Liberalisation of directory enquiries and third party rights to subscription information
Ahhaaa AB (“Ahhaaa”) and Itesco AB (“Itesco”), two Swedish companies providing directory enquires services, reported to the Swedish Post and Telecom Agency (“PTS”) that the conditions offered by the operator Telia AB (“Telia”) for the provision of Telia’s telephone subscription information were unfair and therefore not in accordance with Swedish law. PTS issued an order regarding subscription information for fixed telephone networks in May 2002 and another order as regards subscription information for mobile telephone networks in November 2002.
Ahhaaa and Itesco initially based their claim on Article 23 of the Swedish Telecommunications Act and, following the amendment of the Telecommunications Act in July 2002, on Article 66 of the Telecommunications Act. Under Article 66 of the Telecommunications Act an operator is obliged to provide subscription information to a party who pursues or has the intention of pursuing directory enquiry services, which information shall be provided on conditions that are fair, cost-oriented and non-discriminatory. Article 67 provides that subscription information may only be processed if the subscriber has consented to it.
The view of the parties
Ahhaaa and Itesco claimed that the following conditions of Telia’s offer were unfair:
(i) The level of charges;
(ii) The demand for a per-transaction fee;
(iii) Conditions relating to which information could be provided;
(iv) Conditions relating to the forwarding/resale of the provided information;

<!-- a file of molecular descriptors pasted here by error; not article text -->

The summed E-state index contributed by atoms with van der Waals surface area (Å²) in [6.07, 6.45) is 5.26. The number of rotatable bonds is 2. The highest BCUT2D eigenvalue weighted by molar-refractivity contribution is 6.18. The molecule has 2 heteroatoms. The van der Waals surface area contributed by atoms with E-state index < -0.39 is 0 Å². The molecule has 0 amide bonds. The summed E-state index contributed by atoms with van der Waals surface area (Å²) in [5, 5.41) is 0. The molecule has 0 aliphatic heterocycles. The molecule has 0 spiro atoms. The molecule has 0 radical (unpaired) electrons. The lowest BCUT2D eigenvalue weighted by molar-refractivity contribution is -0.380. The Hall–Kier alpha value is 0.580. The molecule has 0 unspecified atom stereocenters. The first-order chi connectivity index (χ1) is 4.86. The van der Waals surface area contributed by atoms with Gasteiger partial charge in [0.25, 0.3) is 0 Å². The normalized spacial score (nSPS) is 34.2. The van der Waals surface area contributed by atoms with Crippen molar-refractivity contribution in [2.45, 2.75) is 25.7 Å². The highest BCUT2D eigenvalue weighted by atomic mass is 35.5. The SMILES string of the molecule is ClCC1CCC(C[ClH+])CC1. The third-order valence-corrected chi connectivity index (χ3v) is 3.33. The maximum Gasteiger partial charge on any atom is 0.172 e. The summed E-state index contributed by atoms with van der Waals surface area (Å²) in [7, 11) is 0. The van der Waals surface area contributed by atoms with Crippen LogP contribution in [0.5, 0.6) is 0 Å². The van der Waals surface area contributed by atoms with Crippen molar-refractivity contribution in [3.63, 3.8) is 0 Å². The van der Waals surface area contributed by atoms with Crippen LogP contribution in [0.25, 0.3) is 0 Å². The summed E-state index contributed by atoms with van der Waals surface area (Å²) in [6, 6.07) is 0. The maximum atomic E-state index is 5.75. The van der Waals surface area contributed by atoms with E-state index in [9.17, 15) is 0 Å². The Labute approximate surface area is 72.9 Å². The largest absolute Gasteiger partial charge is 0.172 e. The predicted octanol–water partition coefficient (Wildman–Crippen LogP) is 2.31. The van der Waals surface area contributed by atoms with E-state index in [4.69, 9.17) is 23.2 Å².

(v) Conditions relating to the use of the information following the termination of the agreement.
Telia claimed that an annual charge of SKR10.800.000 was a reasonable charge for existing subscription information plus daily updates. The proposed charges were based on an estimated price according to which the subscriber should pay an annual fee of SKR 3 920 400 for information concerning the fixed telephone network and an annual fee of SKR 6 892 435 for the mobile network. Included in the price were:
- customer services operators;
- support systems and IT;
- day-to-day updating and storage;
- publication of information;
- group overhead costs;
- a reasonable return on capital.
In response, Ahhaaa and Itesco, claimed that SKR 167 858 SKR was a reasonable annual fee for acquiring existing subscription information plus daily updates. According to Ahhaaa all that was required was the annual production of two CDs containing the register of all subscribers plus daily updating and supervision of one hour. Itesco based its position on the fact that Telia had, separately, offered to pay another Swedish operator, Tele 2, this annual amount for the purchase of Tele 2’s current subscription information plus daily updates.
In addition to its proposed charges, Telia claimed a commission of two per cent of Ahhaaa‘s and Itesco’s annual revenues for the use of the subscription information. This claim was based on an alleged infringement of Telia’s “catalogue protection” (i.e. the sui generis right granted under the Database Directive). Ahhaaa and Itesco claimed that this would be neither fair nor reasonable and so would not be consistent with the Telecommunications Act.
Another controversial question between the parties concerned which information Telia should be required to provide. Telia offered to provide:
- telephone number;
- c/o address;
- the identity of husbands/wives/partner for its subscribers.